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  • Writer's pictureJoshua Ziefle

Bounded Change

As I have previously mentioned, one of my ongoing projects is to explore the idea of conversion. I continue to be intrigued by this concept, presented in my youth as a straightforward and obvious phenomenon, but which now in my latter years has continued to complexify.

To that end, I am currently reading a significant new work investigating the idea and experience of conversion over the course of time: A History of Christian Conversion by David Kling. Since the book is over 650 pages long and I am eventually going to be writing an official review of it, my thoughts on it will likely appear here at least once more. For now, though, I will offer a few words about some of its earlier ideas.

On the very first page, Kling notes that "Conversion is a movement from something to something" (1; emphasis retained). A simple sentence, but one which provides some helpful clarification, especially for historical study of the concept. For a conversion to be a conversion, in other words, we might say that it needs to involve an existing setting, practice, belief, or habit of thought away from which a person moves. This is the first step, one might say. Beyond this, a conversion needs a new direction with which to orient said person. This is the "to" part of the process.

Such a definition, while largely self-evident, reminds me that there is always a place where someone starts. A Kling puts it, "conversion does not occur de novo or float down from the sky as an independent, self-generating experience...there is no singular type or model of conversion; each community defines conversion in ways appropriate to that community" (21). Context--not just personal but social, cultural, historical, and religious as well--provides the place from which and out of which a person converts. In this way it exists as that which a person is rejecting in conversion, even as it provides the lens through which a person experiences it.

While I am only six chapters into Kling's work, I think that his historical attention to context is important, for it helps guide readers to consider that where we are changes our approach to conversion. Think about it: a first-century Jew, a second-century Roman pagan, or a fifth century Germanic tribal lord each might be said to convert to Christianity, but the unique place within which that change occurs makes significant difference in terms of meaning.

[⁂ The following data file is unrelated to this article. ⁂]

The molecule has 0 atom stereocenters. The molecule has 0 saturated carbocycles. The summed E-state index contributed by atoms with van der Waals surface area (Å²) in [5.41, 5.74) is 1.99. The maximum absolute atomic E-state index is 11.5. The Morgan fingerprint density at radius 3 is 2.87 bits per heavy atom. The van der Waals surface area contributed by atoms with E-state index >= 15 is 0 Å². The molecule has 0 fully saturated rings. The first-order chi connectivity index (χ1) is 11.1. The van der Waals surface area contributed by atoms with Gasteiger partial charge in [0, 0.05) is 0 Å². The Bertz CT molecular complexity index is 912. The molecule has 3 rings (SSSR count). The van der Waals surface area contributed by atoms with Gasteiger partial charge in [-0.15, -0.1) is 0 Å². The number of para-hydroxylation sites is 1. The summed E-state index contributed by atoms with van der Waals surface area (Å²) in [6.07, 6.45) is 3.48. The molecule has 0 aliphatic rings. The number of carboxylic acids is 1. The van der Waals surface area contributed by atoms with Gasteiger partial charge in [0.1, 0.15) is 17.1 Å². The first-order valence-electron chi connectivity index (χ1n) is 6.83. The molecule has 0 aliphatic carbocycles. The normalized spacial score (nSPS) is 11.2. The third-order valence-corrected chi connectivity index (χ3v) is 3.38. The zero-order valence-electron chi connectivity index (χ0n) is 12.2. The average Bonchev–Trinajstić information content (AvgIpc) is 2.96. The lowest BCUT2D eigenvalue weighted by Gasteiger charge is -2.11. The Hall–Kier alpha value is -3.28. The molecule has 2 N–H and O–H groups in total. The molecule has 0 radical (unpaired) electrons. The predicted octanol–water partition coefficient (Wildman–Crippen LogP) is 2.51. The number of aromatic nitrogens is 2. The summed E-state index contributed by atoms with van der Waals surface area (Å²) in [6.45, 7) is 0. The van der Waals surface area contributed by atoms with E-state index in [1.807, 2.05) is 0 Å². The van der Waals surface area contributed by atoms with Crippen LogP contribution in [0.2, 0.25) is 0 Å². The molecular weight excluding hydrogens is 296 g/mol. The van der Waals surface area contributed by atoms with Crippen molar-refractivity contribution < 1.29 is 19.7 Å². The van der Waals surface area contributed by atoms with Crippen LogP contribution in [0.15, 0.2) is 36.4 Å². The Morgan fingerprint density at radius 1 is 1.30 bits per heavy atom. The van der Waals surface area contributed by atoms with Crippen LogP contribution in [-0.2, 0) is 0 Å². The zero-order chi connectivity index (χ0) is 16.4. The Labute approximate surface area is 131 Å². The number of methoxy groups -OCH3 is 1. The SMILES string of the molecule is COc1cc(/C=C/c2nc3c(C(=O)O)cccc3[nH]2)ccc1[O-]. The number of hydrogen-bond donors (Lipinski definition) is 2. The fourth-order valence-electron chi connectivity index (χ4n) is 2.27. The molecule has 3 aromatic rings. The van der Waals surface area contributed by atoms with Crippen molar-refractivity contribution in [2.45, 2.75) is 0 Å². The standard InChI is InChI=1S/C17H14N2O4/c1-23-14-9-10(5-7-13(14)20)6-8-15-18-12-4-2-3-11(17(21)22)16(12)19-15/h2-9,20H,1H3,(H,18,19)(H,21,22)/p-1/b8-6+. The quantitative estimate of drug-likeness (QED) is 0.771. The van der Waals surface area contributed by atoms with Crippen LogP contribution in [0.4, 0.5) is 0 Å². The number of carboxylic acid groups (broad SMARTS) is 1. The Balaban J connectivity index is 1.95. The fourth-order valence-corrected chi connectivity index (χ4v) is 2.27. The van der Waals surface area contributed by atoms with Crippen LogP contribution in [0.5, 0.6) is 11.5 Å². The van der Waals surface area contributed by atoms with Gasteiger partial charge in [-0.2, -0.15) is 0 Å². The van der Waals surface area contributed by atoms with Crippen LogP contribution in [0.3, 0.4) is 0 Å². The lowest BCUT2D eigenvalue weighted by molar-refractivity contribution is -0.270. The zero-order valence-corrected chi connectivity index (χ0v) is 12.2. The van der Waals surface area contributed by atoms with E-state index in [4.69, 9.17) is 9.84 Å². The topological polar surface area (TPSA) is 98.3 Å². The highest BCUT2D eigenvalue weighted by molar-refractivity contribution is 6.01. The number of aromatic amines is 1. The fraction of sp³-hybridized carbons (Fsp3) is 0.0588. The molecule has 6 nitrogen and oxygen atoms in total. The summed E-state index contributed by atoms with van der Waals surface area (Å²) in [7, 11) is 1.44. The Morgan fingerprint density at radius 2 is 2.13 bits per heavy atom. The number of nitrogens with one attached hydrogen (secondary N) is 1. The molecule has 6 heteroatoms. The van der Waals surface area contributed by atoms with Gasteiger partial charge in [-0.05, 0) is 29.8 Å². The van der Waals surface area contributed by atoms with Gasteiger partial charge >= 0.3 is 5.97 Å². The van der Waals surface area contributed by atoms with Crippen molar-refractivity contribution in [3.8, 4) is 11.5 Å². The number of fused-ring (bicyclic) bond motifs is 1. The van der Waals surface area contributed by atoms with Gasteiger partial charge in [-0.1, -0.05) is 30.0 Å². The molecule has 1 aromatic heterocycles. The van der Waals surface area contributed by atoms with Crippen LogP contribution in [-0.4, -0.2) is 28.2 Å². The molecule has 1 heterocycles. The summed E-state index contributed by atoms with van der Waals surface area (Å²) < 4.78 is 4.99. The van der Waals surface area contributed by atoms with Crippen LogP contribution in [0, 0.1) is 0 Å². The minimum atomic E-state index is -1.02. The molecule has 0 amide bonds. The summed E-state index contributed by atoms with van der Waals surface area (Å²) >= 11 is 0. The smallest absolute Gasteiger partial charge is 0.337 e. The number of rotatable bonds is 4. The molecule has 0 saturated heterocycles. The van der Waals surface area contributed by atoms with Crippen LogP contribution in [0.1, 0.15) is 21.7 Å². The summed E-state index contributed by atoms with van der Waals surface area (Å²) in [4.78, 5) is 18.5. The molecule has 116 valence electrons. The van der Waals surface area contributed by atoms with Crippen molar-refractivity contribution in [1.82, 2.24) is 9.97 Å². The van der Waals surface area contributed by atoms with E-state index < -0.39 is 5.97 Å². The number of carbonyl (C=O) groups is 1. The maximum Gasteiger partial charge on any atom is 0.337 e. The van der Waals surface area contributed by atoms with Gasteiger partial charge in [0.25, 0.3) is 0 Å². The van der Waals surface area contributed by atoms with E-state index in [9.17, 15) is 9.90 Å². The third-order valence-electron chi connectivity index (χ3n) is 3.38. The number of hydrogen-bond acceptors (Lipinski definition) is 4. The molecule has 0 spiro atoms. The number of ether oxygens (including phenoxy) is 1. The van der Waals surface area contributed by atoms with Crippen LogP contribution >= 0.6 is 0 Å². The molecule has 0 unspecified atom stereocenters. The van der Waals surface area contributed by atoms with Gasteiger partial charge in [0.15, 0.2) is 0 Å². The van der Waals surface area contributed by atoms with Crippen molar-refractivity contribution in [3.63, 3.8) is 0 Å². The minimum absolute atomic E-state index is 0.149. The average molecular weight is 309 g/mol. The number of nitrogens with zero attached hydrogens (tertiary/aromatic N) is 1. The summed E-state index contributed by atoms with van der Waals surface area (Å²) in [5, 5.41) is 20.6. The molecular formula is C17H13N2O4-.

Conversion from is only one half of the equation, though. Human beings may change from something to something else, but it is not done for no reason. As Kling reminds us, "people converted in the ancient world for the same reason they do today; they sensed it was in some way advantageous to do so" (30). When he disadvantages of their present situation would appear to be appear to be ameliorated by a change to something new, change would occur. What they converted to, then, was important.

The direction in which conversions were made also carries the mark of context. For while we today think of conversion on a purely personal and individualistic level, part of that reason has to do with our cultural and philosophical situation. We think of conversion as a psychological and spiritual process almost exclusively. And while evidence for such things can certainly be observed in the ancient world (Augustine is notable example here), there are also other contextual forces at work.